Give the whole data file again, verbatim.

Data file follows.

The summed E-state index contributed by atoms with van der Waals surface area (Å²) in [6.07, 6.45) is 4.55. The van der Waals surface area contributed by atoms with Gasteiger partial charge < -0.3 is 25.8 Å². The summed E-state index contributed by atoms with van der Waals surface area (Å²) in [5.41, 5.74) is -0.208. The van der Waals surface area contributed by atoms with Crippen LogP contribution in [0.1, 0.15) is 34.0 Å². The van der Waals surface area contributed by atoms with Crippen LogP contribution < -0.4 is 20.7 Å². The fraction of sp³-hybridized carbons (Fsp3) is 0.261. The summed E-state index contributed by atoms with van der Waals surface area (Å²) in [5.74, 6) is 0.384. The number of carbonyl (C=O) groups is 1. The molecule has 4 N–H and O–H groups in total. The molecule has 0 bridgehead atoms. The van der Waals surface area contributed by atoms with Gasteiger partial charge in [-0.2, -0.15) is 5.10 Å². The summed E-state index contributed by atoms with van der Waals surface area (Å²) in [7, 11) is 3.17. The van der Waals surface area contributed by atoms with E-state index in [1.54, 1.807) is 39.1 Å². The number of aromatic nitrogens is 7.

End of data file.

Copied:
The summed E-state index contributed by atoms with van der Waals surface area (Å²) in [6.07, 6.45) is 4.55. The van der Waals surface area contributed by atoms with Gasteiger partial charge < -0.3 is 25.8 Å². The summed E-state index contributed by atoms with van der Waals surface area (Å²) in [5.41, 5.74) is -0.208. The van der Waals surface area contributed by atoms with Crippen LogP contribution in [0.1, 0.15) is 34.0 Å². The van der Waals surface area contributed by atoms with Crippen LogP contribution < -0.4 is 20.7 Å². The fraction of sp³-hybridized carbons (Fsp3) is 0.261. The summed E-state index contributed by atoms with van der Waals surface area (Å²) in [5.74, 6) is 0.384. The number of carbonyl (C=O) groups is 1. The molecule has 4 N–H and O–H groups in total. The molecule has 0 bridgehead atoms. The van der Waals surface area contributed by atoms with Gasteiger partial charge in [-0.2, -0.15) is 5.10 Å². The summed E-state index contributed by atoms with van der Waals surface area (Å²) in [7, 11) is 3.17. The van der Waals surface area contributed by atoms with E-state index in [1.54, 1.807) is 39.1 Å². The number of aromatic nitrogens is 7.